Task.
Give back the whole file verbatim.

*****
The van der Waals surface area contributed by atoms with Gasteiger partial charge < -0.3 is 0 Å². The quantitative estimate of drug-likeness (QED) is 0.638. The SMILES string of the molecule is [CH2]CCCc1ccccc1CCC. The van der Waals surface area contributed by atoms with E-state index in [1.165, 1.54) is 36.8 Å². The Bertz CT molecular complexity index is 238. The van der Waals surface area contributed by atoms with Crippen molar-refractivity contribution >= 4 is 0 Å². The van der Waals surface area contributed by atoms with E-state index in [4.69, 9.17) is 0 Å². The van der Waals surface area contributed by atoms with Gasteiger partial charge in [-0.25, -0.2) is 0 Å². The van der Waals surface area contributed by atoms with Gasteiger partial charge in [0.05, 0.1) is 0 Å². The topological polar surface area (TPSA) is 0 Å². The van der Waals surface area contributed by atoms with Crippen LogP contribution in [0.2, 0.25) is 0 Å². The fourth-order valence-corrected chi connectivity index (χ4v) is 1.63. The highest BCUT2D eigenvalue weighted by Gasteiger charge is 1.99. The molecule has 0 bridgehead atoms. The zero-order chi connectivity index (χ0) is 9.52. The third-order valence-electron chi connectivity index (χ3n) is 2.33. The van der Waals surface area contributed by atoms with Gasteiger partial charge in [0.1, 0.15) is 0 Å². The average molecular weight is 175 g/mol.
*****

The van der Waals surface area contributed by atoms with Gasteiger partial charge < -0.3 is 0 Å². The quantitative estimate of drug-likeness (QED) is 0.638. The SMILES string of the molecule is [CH2]CCCc1ccccc1CCC. The van der Waals surface area contributed by atoms with E-state index in [1.165, 1.54) is 36.8 Å². The Bertz CT molecular complexity index is 238. The van der Waals surface area contributed by atoms with Crippen molar-refractivity contribution >= 4 is 0 Å². The van der Waals surface area contributed by atoms with E-state index in [4.69, 9.17) is 0 Å². The van der Waals surface area contributed by atoms with Gasteiger partial charge in [-0.25, -0.2) is 0 Å². The van der Waals surface area contributed by atoms with Gasteiger partial charge in [0.05, 0.1) is 0 Å². The topological polar surface area (TPSA) is 0 Å². The van der Waals surface area contributed by atoms with Crippen LogP contribution in [0.2, 0.25) is 0 Å². The fourth-order valence-corrected chi connectivity index (χ4v) is 1.63. The highest BCUT2D eigenvalue weighted by Gasteiger charge is 1.99. The molecule has 0 bridgehead atoms. The zero-order chi connectivity index (χ0) is 9.52. The third-order valence-electron chi connectivity index (χ3n) is 2.33. The van der Waals surface area contributed by atoms with Gasteiger partial charge in [0.1, 0.15) is 0 Å². The average molecular weight is 175 g/mol.